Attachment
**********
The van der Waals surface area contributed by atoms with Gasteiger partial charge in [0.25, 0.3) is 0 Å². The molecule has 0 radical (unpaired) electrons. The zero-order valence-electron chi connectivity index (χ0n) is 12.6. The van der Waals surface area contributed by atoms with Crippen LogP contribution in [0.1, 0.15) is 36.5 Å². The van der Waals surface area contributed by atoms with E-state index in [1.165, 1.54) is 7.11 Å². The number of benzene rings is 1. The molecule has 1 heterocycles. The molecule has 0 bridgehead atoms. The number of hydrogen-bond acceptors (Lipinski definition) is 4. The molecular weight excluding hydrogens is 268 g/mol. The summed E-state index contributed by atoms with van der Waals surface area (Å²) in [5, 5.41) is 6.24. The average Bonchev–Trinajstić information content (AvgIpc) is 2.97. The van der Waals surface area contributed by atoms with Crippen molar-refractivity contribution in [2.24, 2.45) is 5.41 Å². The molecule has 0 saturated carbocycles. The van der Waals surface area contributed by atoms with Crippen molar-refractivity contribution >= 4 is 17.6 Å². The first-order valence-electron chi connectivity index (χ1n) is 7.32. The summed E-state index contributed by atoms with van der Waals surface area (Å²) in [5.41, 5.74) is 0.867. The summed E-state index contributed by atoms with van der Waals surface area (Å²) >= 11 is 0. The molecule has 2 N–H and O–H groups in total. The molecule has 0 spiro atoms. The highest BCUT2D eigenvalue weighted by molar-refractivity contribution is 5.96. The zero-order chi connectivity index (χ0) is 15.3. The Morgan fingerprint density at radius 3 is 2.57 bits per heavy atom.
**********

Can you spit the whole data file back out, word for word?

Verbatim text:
The van der Waals surface area contributed by atoms with Gasteiger partial charge in [0.25, 0.3) is 0 Å². The molecule has 0 radical (unpaired) electrons. The zero-order valence-electron chi connectivity index (χ0n) is 12.6. The van der Waals surface area contributed by atoms with Crippen LogP contribution in [0.1, 0.15) is 36.5 Å². The van der Waals surface area contributed by atoms with E-state index in [1.165, 1.54) is 7.11 Å². The number of benzene rings is 1. The molecule has 1 heterocycles. The molecule has 0 bridgehead atoms. The number of hydrogen-bond acceptors (Lipinski definition) is 4. The molecular weight excluding hydrogens is 268 g/mol. The summed E-state index contributed by atoms with van der Waals surface area (Å²) in [5, 5.41) is 6.24. The average Bonchev–Trinajstić information content (AvgIpc) is 2.97. The van der Waals surface area contributed by atoms with Crippen molar-refractivity contribution in [2.24, 2.45) is 5.41 Å². The molecule has 0 saturated carbocycles. The van der Waals surface area contributed by atoms with Crippen molar-refractivity contribution >= 4 is 17.6 Å². The first-order valence-electron chi connectivity index (χ1n) is 7.32. The summed E-state index contributed by atoms with van der Waals surface area (Å²) in [5.41, 5.74) is 0.867. The summed E-state index contributed by atoms with van der Waals surface area (Å²) >= 11 is 0. The molecule has 2 N–H and O–H groups in total. The molecule has 0 spiro atoms. The highest BCUT2D eigenvalue weighted by molar-refractivity contribution is 5.96. The zero-order chi connectivity index (χ0) is 15.3. The Morgan fingerprint density at radius 3 is 2.57 bits per heavy atom.